Got a speeding or traffic ticket?
Is your Ohio driver's license suspended?
Did you miss a court date or forget to pay your traffic ticket?
Is there a warrant out for your arrest due to a traffic violation?
Did you get pulled over for driving under suspension?
Our traffic attorneys have represented thousands of clients in Wood County and surrounding areas facing traffic-related offenses.
Cases we regularly defend include, for example:
- CDL violations
- DUI / OVI charges
- Driving under suspension
- Equipment violations
- Hit skip /hit and run / leaving the scene of an accident
- Marked lanes
- Reckless driving
- Speeding tickets
- Traffic control device violations
- All other Ohio traffic charges.
If you have been charged with any of the above traffic violations, are seeking driving privileges, or have other traffic-related legal questions, our Ohio traffic attorneys can help.
The elements of commonly cited traffic violations are described below. In addition to the points described in the chart above, additional fines and penalties are explained below.
Drivers must obey traffic lights at all times, unless at the time otherwise directed by a police officer. If the driver has no prior traffic violations within the last year, running a red light is a minor misdemeanor carrying a maximum fine of $150.
Drivers must comply with any lawful order of any police officer. Further, a driver cannot “willfully” try to flee or drive away after an officer has turned on his siren or lights indicating the driver must pull over.
Failure to comply with a lawful order by a police officer is a first degree misdemeanor in Columbus, carrying up to six months in jail, up to a $1000 fine.
Failure to comply also carries a driver's license suspension of 3 months to 2 years. If found guilty of “willfully” fleeing an officer, the suspension can range from 3 years to a lifetime suspension.
If the driver has been found guilty of willfully fleeing police previously, the charge carries a mandatory 30 days in jail and a lifetime license suspension.
“No person shall fail to stop at a marked crosswalk in use by school children under the supervision of a trained crossing guard.” Violation is a minor misdemeanor carrying a maximum fine of $150.
2109.03 – Resisting an enforcing official (obstructing arrest under the Traffic Code)
No person shall “resist, hinder, obstruct or abuse” any officer while the officer is attempting to arrest someone under the Traffic Code. Violation is a minor misdemeanor carrying a maximum fine of $150.
A vehicle must be driven “as nearly as is practicable, entirely within a single lane or line of traffic and shall not be moved from such lane or line until the driver has first ascertained that such movement can be made with safety.”
Violation is a minor misdemeanor in most cases, carrying a maximum fine of $150. If the driver has one or more previous traffic convictions within the last year, the penalties are more serious.
A driver shall not follow another vehicle “more closely than is reasonable and prudent, having due regard for the speed of such vehicle, and the traffic upon and the condition of the street or highway.”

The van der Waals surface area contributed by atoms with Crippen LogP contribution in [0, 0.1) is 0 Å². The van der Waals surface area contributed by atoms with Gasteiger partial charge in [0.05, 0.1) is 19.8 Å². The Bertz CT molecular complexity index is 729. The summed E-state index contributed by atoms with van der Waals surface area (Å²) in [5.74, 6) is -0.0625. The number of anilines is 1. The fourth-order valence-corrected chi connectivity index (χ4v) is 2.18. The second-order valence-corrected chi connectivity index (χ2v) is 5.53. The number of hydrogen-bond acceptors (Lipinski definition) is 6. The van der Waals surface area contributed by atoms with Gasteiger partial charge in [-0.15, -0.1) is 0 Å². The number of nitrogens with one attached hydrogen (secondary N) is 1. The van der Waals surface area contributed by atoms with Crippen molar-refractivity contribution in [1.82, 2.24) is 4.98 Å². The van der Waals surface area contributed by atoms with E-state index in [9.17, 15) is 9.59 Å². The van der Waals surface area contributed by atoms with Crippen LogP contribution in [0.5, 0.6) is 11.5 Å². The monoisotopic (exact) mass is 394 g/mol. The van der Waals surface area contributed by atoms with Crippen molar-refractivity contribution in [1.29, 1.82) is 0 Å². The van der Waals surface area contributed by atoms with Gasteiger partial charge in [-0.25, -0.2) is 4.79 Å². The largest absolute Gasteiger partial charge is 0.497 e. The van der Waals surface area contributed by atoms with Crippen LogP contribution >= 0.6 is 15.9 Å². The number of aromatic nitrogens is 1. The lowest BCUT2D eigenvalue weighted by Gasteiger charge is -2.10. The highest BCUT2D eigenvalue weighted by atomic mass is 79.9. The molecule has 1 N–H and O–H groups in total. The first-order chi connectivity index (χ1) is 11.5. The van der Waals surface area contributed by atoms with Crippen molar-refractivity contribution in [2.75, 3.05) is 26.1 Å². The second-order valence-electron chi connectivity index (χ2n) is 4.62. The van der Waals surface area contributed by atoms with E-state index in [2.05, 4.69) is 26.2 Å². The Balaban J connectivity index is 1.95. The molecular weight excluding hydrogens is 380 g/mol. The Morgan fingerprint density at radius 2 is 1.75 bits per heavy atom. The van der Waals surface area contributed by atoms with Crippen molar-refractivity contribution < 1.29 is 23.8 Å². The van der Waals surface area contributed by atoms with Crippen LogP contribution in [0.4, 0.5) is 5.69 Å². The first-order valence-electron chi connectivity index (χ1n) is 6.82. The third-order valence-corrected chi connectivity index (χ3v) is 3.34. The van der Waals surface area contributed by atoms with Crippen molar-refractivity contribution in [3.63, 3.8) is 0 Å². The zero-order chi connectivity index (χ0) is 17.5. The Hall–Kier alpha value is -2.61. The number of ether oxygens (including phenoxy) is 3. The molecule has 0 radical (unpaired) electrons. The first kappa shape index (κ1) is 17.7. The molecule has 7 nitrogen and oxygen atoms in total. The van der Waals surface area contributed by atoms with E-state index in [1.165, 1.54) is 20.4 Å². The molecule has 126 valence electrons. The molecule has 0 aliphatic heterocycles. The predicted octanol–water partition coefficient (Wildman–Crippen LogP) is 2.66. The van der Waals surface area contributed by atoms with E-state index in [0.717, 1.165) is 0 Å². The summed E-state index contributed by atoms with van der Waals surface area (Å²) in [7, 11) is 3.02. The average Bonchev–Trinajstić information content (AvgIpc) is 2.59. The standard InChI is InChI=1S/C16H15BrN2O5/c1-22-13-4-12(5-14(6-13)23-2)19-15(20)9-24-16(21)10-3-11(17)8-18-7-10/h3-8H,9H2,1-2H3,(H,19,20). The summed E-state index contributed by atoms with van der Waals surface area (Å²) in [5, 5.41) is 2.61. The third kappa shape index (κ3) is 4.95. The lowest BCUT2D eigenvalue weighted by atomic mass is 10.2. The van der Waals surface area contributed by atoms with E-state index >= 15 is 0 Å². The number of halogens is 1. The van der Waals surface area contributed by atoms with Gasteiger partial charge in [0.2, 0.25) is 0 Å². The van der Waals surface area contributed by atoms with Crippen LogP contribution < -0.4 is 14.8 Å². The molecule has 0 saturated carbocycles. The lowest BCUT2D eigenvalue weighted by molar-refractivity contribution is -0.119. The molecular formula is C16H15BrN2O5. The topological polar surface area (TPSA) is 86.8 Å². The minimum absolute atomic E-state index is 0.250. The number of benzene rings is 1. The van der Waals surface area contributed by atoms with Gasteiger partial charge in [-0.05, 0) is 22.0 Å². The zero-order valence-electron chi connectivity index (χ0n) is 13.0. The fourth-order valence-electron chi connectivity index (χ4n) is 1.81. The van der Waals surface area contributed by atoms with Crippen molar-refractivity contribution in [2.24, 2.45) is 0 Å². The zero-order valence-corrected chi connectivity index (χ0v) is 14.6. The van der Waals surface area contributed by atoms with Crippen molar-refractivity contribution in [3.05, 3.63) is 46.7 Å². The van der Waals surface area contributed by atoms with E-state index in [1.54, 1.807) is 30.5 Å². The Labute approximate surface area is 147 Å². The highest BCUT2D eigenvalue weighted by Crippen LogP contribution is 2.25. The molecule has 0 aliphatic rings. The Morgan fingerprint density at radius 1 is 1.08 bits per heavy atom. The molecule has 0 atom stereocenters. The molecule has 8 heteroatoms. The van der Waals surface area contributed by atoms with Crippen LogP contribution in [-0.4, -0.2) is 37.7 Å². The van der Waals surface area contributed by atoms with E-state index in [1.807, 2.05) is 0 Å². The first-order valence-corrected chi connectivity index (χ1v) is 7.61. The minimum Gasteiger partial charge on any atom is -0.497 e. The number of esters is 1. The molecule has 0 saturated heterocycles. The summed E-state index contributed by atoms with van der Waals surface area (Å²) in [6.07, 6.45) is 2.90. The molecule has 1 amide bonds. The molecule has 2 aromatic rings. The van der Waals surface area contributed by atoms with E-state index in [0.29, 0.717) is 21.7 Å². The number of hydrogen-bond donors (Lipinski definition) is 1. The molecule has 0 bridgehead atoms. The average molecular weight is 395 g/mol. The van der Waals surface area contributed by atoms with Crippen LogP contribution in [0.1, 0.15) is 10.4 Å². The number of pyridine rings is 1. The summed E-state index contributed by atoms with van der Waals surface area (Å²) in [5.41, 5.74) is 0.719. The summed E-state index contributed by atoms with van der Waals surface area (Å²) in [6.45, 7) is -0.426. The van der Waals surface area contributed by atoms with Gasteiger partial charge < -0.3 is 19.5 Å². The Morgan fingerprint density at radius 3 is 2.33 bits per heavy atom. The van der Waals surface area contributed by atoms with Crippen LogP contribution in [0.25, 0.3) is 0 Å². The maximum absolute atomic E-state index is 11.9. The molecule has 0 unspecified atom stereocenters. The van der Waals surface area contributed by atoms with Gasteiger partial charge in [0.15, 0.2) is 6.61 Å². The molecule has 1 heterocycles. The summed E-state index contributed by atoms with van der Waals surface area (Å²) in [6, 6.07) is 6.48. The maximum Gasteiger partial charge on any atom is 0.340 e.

Generally, violation is a minor misdemeanor punishable by a maximum $150 fine.
However, if you have been convicted or pleaded guilty to one or more other traffic violations within the last year, the fines are higher and can even carry the possibility of jail time.
Prohibits driving “without being in reasonable control of the vehicle.” Violation is a minor misdemeanor carrying a maximum fine of $150 and two points on your driving record.
Prohibits operating a vehicle while under the influence of alcohol or drugs
Prohibits being in “physical control” of a vehicle while under the influence of drugs or alcohol. “Physical control” means being in the driver's seat and having possession of the ignition key (but not driving).
Violation is a first degree misdemeanor carrying a maximum fine of $1000, up to six months in jail and a driver's license suspension of up to one year.
Prohibits operating a vehicle (a) “without due regard for the safety of persons or property” or (b) “in willful or wanton disregard of the safety of persons or property.”
Violation of section (a) (“without due regard”) is a fourth degree misdemeanor carrying a maximum fine of $250 and up to 30 days in jail.
Violation of section (b) (“willful or wanton disregard”) is a third degree misdemeanor carrying a maximum fine of $500 and up to 60 days in jail.
Penalties increase if the offender has a prior serious traffic offense within the past year.
Where We Practice
Mr. Spore represents all Ohio drivers, including those with standard Ohio operator's licenses and commercial driver's licenses. As experienced Ohio traffic ticket attorneys, we regularly represent clients facing traffic and speeding charges throughout the Toledo area, including:
-Woodville (Sandusky County Court No. 2)
To begin the process and discuss representation for your traffic offense call Ohio traffic attorney John S. Spore directly at 419-467-6758. Because we know traffic charges often happen outside 9:00-5:00 working hours, Mr. Spore will call you back or to take your call after hours, on evenings, weekends, and holidays.